Shared parental pay: Is refusal to match enhanced maternity pay sex discrimination?

Was gender really the reason that Mr Ali was denied fully paid leave?
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Consultant editor Darren Newman asks if an employment tribunal was correct to hold that it was direct sex discrimination for a new father to be allowed to take only two weeks’ leave on full pay, when female staff were entitled to 14 weeks’ enhanced maternity pay.

We need to be clear at the outset that the “problem” of sex discrimination in the workplace is essentially the problem of employers discriminating against women.

This is especially true around the issue of pregnancy and maternity where there is a wealth of evidence showing the career disadvantages suffered by women who take maternity leave.

We need to bear this in mind when looking at the case of Ali v Capita Customer Management, in which a male employee claimed direct sex discrimination because his employer refused to match the enhanced maternity pay given to women when he wanted to take shared parental leave. The case is important because, if the decision is upheld, it will have a profound effect on how employers approach maternity and shared parental leave.

Mr Ali’s wife had post-natal depression and had been advised to return to work in order to aid her recovery. He therefore wanted to take shared parental leave at the earliest possible opportunity. His employer’s policy was to pay women who took maternity leave their full salary for 14 weeks, after which they continued on statutory maternity pay for 25 weeks.

The employer in Mr Ali’s case would have treated the female partner of a woman who had given birth in exactly the same way. Sex was simply not the reason that Mr Ali’s request for enhanced pay was turned down”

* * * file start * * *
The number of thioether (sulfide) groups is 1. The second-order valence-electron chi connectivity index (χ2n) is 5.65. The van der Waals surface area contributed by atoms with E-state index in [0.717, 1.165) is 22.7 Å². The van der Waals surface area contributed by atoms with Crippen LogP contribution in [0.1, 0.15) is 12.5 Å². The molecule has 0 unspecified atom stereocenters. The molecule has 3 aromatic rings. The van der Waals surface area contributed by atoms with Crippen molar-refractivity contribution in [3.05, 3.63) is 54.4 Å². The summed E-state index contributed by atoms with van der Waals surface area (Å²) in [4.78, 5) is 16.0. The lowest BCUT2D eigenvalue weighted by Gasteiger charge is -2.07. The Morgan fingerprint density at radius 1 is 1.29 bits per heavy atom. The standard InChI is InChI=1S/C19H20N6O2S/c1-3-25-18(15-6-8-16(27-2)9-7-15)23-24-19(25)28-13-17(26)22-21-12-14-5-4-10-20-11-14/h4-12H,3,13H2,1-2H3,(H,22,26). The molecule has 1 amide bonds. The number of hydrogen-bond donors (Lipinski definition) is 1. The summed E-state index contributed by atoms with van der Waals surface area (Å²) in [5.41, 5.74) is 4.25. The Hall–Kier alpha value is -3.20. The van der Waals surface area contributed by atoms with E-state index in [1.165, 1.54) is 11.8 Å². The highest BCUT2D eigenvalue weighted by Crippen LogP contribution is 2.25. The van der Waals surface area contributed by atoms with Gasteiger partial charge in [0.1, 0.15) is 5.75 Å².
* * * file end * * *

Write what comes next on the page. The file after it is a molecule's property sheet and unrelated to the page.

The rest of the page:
For shared parental leave, however, the employer offered only the statutory minimum rate of pay. That meant that, once Mr Ali had taken two weeks of paternity leave (which was fully paid), any further leave he took would involve a substantial reduction in pay. He claimed that refusing to pay him the same as a mother taking maternity leave was direct sex discrimination – and the employment tribunal agreed.

Will that finding be upheld on appeal? My view is that this is unlikely, because of two main problems with the tribunal’s decision. First, it does not seem to me that sex was the reason that Mr Ali was denied fully paid leave.

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Darren Newman

About Darren Newman

Darren Newman qualified as a barrister in 1990, and has represented both employers and employees at tribunal. He provides straightforward practical guidance on a wide range of employment law issues. Darren also works as a consultant editor for XpertHR.
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